Distributed wind energy brings value to remote and rural communities

Read the full story from the U.S. Department of Energy.

No roads lead to St. Mary’s, Alaska. 

To get there, most people boat down the nearby Yukon River, which is almost as wide as the village itself. That same route is used to bring in supplies, like the diesel fuel needed to power and support the lives of St. Mary’s 817 residents, 90% of whom are native Alaskans

. But freezing winters and whipping winds can prevent shipments any time other than the calmer summer months.

Luckily, Alaska’s powerful winds can also make clean, local, and affordable energy. Distributed wind energy—produced by wind turbines that serve local customers, like small towns, farms, businesses, or even individual homes—could provide long-term economic, societal, and environmental benefits to remote and rural areas, like St. Mary’s.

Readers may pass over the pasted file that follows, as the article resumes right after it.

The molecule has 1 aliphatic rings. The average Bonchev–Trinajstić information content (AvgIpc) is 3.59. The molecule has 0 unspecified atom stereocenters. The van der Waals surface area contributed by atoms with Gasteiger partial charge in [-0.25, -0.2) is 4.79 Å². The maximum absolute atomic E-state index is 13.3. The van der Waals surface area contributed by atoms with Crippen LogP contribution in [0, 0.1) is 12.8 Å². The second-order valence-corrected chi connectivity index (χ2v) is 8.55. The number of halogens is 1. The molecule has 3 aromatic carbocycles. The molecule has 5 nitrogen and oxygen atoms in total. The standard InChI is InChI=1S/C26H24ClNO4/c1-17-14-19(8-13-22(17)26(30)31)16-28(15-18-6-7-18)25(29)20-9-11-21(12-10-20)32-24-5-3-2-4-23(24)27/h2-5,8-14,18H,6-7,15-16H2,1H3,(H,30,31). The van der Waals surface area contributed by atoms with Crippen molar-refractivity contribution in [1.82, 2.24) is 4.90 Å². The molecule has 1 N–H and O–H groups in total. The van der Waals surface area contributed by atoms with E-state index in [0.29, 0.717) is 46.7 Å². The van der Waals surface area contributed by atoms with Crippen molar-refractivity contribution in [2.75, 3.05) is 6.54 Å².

St. Mary’s installed a single 900-kilowatt wind turbine in 2019. That turbine produces about 50% of their power, offsetting about $355,000 in fuel costs annually.

While distributed wind energy projects are already saving St. Mary’s and other communities money and bringing other benefits, their adoption has been limited, with only 1,075 megawatts of cumulative distributed wind capacity deployed nationwide between 2003 and 2021. A lack of awareness of distributed wind energy’s economic value, clean energy value, and energy resilience could have contributed to its slow adoption.

Now, thanks to the 4-year Microgrids, Infrastructure Resilience, and Advanced Controls Launchpad (or MIRACL) project, those data exist and confirm distributed wind energy could be a cost-effective source of clean power to many communities, especially those in remote and rural areas, as well as a key component in reliable and resilient energy systems.  

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